• 100 SMA
  • 200 SMA
  • 200 EMA

Using Moving Stockings as Impulse Indicators

One of the best occasions to use moving socks like professionals is to use them as impulse indicators to determine if there is a trend and how strong it is. The best advantage that retail traders can take advantage of is to be able to trade in the direction of the trend if there is one.

One way to do this is to observe the slope angle of a moving average. For example, in a strong bullish trend, many traders will be looking at the angle of EMA 20. If the angle is consistent and strong, it is a sign that we have a trend in place. Note how, in the graph below, the EMA 20 is showing a rather strong angle, and also note that the price has remained largely below it in the graph. This is a sign of a downward trend.

Crosses of Moving Averages as Impulse Indicators

A more sophisticated way to do this is to check if a faster moving average is above a slower moving average and check this in several time frames. When you have bigger time frames that show a good trend, but a regression in smaller time frames, this could give you a chance to get in the direction of the trend, when moving averages cross again in the same direction as the time frame greater or smaller.

A combination of moving stockings that I like to wear is EMA 3 as a fast-moving average and SMA 10 as a slow-moving average. There is nothing especially magical about these numbers – beware of traders who swear that something like the LWMA 42 is a magic indicator -, but the difference between them tends to offer us an early warning of a change in the direction of the market. In fact, when we use this combination, I not only check several time frames, but I also need to see that the 10-period RSI indicator matches the address. This type of trading strategy using the moving average in various time frames can be very profitable.

In the example graph below, these two moving averages in all upper time frames are showing EMA 3 below SMA 10. In this 5-minute graph, while this quality existed within the larger time frames, EMA 3 retreated twice before crossing again below SMA 10 as indicated by the blue arrows. These two crossings could have provided profitable operations in the short term.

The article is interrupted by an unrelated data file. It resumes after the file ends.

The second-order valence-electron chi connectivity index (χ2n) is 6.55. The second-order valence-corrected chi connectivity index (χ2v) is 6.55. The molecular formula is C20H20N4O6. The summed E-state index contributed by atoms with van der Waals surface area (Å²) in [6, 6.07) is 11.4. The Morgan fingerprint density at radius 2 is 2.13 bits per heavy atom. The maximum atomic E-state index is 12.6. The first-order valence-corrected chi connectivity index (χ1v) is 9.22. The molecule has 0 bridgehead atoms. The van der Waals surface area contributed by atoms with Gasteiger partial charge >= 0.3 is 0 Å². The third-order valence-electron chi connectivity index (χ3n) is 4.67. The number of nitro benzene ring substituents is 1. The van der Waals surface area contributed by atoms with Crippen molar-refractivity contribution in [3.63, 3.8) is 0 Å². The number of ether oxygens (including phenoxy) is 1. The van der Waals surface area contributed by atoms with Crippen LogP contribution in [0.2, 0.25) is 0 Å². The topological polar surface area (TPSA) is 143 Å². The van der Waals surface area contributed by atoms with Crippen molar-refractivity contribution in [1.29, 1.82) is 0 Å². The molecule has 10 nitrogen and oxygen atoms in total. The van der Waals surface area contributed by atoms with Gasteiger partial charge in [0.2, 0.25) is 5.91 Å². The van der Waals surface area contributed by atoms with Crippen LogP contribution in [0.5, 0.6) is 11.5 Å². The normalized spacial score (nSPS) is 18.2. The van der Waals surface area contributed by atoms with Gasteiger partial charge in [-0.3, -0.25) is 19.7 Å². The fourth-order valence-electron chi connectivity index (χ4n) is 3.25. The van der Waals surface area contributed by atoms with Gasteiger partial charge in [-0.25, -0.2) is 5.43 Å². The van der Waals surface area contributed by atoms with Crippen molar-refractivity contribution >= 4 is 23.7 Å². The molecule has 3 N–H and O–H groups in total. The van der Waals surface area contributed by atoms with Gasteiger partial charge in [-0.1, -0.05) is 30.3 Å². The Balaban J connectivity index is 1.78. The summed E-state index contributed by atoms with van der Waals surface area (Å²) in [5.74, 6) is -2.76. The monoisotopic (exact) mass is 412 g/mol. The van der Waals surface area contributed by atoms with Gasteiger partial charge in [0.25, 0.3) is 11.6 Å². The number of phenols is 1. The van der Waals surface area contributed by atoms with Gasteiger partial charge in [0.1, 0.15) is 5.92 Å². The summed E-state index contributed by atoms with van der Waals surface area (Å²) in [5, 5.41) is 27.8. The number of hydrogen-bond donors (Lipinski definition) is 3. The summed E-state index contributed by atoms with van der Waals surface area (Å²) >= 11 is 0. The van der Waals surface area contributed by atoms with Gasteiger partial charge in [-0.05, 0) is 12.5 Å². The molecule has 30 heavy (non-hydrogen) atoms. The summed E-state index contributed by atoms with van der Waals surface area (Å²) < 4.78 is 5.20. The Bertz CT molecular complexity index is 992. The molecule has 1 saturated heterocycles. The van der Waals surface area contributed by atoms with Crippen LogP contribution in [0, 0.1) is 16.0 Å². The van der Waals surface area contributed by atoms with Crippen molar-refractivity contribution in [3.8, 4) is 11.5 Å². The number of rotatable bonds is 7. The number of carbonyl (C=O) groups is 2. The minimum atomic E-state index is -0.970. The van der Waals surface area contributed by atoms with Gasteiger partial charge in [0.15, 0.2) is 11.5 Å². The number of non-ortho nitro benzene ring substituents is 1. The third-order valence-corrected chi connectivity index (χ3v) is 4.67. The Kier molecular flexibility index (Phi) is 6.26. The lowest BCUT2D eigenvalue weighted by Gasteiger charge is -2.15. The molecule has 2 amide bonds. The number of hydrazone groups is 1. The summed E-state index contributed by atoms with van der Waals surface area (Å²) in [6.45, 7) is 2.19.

Deviation From Moving Averages

It is generally not sufficiently appreciated that almost all trend indicators are based on some sort of moving averages. For example, the Bollinger Band is simply the EMA 20 in the center with statistical deviation channels based on the historical price range.

Another way to use a mobile average is to take high probability quick pips following the following strategy. Let’s say that a very short-term moving average like EMA 20 is showing a strong angle and the price generally staying above it. If the price falls suddenly hard enough to get below the moving average, there is a high probability that the price will go back quickly to get back above it.

Another strategy is to look for a candle that is not touching the moving stockings at all, but that is indicating a movement back towards the moving stockings area. 

Frequently Asked Questions

How is the moving average calculated?

Basically, a moving average can be calculated by adding the last closing prices of “X” periods and then dividing that number by “X”.

What is EMA trading?

One type of essential tool for assessing trends in markets is the exponential moving average (EMA). In this article, we will present a specific type of stockings called Exponential Moving Media.

What is a mobile media filter?

Using statistics, a moving average is a calculation that is used to analyze a data set in point mode to create averages series. Thus the moving averages are a list of numbers in which each is the average of a subset of the original data.